Sarcasm aside, I truly fear that the US is going down the route of Oceania (1984) where numbers will be complete fantasy in order to keep the proles from getting antsy.

eureka's picture

For the sake of fantasy perfect Disney-US-HomeLand appearances remember to keep Foodstamps and motivational Hollywood dreck flowing as well. 

Jim O'Neill has "Luxury Goods" (he always talk about how well LGs are doing). 

Even proles have needs; To maintain the fantasy, as O'Neil gets LGs, proles must get junk.

Fake stats alone won't do it.


Awwww...Poor babies are going to have to start trading fundamentals again. Now all the lousy data points that the markets have been completely ignoring for the last year are finally going to start to mean something again.

Funny how QE2 hasn't even ended yet and  the money junkees are already screaming for more dope, more dope, more dope.

Problem Is's picture

"I joined some Goldman Sachs colleagues for a lunch with some leading macro hedge fund investors..."

Sounds like the completely inane, moronic, dickwad, Commander McBragg bullshit the madhedgefundertrader posts...

Bartanist's picture

Is that TD "in the first person"?

Didn't know he had Goldman Sachs colleagues ... but makes as much sense as anything else.

oldmanagain's picture

When the downturn started the derivative count was about 650 trillion.  Don't know the current count, or if QE's count.  The pressure seems to be getting to Dimon, and O'neal is banking on diversions of his time to not think.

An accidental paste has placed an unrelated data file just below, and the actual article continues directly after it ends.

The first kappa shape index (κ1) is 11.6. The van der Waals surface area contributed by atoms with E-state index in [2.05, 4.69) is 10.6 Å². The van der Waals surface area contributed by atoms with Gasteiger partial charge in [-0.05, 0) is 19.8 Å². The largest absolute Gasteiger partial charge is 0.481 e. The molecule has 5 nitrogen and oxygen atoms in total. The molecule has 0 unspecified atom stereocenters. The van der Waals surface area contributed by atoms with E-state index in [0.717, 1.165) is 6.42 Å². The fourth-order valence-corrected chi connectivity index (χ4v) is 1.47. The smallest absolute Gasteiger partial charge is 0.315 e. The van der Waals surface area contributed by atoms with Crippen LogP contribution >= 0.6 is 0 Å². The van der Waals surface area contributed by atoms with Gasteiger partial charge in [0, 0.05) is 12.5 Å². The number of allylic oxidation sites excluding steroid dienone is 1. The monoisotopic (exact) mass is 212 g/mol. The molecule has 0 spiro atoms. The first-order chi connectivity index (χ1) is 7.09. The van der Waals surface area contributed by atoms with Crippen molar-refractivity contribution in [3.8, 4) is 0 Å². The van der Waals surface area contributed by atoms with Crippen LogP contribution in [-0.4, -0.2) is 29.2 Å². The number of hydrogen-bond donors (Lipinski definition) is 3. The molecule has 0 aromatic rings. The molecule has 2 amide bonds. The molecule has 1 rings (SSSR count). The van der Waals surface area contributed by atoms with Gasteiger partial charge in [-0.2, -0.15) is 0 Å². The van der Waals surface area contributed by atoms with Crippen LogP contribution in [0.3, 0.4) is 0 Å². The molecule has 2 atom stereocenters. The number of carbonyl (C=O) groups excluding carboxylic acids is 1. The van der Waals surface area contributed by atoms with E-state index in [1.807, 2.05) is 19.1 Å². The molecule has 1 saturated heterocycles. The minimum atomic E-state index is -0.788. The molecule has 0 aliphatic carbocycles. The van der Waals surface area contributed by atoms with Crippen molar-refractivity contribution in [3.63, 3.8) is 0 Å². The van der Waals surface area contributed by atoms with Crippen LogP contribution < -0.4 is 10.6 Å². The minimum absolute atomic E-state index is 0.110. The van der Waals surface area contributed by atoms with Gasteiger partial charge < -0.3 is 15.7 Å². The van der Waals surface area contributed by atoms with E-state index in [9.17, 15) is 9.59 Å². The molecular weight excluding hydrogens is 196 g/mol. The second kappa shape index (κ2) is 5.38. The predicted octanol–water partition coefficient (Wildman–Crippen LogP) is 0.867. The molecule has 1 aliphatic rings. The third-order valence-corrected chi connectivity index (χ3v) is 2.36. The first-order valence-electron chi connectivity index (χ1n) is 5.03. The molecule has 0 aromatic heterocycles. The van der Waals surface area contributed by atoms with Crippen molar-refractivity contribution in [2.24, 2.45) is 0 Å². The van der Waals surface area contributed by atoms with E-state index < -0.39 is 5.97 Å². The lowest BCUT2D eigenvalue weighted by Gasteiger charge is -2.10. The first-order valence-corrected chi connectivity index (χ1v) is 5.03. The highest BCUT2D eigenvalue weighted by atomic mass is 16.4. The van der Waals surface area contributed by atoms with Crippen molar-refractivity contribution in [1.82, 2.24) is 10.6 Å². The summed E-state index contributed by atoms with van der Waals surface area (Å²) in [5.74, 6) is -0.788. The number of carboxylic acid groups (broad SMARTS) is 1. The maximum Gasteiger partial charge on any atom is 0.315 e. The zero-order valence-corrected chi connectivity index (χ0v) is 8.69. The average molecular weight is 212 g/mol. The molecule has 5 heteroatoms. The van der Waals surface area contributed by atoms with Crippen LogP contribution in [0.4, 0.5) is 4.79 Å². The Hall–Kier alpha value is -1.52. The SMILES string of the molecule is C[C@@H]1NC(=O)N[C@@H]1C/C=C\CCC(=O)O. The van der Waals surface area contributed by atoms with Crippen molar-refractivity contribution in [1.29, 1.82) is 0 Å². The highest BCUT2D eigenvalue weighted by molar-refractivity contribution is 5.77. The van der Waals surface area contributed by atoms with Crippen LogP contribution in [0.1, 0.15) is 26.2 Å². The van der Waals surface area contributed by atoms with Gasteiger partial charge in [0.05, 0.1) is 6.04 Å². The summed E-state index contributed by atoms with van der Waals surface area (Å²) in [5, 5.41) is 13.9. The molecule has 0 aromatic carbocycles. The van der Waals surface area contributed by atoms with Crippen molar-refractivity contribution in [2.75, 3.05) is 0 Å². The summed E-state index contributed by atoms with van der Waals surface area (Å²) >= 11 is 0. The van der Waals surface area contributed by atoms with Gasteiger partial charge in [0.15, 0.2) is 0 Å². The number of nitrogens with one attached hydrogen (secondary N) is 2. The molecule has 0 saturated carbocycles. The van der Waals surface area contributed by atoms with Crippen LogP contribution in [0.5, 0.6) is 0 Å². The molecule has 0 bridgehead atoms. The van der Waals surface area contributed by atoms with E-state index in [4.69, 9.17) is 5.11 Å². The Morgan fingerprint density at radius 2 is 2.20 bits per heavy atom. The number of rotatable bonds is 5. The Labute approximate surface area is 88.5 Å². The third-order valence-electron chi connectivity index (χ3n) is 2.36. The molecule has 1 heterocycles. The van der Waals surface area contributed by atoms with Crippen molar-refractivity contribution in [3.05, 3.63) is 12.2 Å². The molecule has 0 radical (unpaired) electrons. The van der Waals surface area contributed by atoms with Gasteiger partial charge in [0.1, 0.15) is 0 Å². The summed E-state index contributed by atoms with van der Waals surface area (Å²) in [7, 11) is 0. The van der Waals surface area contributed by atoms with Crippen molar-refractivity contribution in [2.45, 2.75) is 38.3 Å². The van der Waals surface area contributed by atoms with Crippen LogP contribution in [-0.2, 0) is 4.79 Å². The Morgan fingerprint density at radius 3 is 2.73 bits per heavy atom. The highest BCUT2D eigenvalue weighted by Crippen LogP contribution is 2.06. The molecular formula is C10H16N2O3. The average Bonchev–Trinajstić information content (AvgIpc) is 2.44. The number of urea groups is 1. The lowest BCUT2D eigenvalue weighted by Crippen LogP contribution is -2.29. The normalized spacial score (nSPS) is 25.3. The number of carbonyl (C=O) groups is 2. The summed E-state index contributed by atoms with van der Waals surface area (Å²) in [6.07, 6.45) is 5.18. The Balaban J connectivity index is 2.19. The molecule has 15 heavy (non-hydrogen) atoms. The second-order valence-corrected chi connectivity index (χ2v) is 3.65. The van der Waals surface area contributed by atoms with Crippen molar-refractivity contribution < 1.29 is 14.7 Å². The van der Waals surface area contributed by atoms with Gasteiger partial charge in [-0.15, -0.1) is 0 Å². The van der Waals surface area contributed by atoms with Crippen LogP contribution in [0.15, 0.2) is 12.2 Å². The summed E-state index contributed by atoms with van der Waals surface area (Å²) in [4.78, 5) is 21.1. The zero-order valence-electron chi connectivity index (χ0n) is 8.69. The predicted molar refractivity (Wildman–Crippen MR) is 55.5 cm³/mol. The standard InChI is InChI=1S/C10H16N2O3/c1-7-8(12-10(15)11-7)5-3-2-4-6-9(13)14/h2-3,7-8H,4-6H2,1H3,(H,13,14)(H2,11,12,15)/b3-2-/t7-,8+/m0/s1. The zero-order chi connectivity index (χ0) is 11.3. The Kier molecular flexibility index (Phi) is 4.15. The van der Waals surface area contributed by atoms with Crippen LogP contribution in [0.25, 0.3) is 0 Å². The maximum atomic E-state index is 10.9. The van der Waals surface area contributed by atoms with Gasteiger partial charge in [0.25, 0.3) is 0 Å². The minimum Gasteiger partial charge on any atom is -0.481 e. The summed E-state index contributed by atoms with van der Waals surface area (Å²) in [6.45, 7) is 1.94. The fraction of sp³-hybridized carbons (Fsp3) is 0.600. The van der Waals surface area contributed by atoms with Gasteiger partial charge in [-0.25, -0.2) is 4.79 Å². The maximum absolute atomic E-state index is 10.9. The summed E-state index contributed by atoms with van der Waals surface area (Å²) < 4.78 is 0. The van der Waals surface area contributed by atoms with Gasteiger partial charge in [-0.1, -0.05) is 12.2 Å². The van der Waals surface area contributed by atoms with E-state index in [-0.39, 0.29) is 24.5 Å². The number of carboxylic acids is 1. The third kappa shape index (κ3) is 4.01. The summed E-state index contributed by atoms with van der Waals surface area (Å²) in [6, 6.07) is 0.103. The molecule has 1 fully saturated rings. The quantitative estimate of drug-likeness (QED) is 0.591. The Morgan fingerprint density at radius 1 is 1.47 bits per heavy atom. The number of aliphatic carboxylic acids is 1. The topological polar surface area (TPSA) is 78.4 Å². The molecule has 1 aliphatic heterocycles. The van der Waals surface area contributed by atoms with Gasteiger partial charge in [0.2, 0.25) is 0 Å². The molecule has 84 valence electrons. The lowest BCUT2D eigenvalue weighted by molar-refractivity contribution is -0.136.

I think the idea was to gently lay this turkey to rest but events in the diverging world interfered.  The blame seems to be directed at the poor(lazy mothersf's), Keynes, Freidman, Pubs, and Demos, locally.

Internationally, the major item is delivering enough resources/product to those who can pay for it.  Our daily world consumption of oil is about 85 million barrels. USA consumes about 23 million and China 2 million.  If China consumed like Amerika there would be no oil left and our own production sold off.

Just don't think we can print enough money to defeat mother nature.  We don't need any more derivatives but direct investment in readjusting our existence to cope with the new realities of resources, climate, population, etc.  Those "animal spirits" may eat us alive if we succumb to the idiocy of current crop of pubs.

eureka's picture

Jim O'Neill is a ham, a talking doll, a parlor boy. He should have been a sitcom actor.

Subprime JD's picture

There is a reason why these shills get promoted to these positions. The sole purpose of their job is to be stock market pump monkeys and nothing more.

Seasmoke's picture

if the Bernanke is really a student of The Great Depression, then he surely knows that this has only been a bear rally (same as 1930) and the Greatest Depression is still to come

Caviar Emptor's picture

We already allowed mark to market to become 'mark to unicorn'. No real price discovery necessary. So when they tell you it's worth $X, they really mean $0.0X. Next we're working on bending the definition of "Default". If Greece doesn't pay back the amount due on the date promised, we won't consider that a default, just a "debt re-profiling". So asset values and debt repayment schedules are now fungible.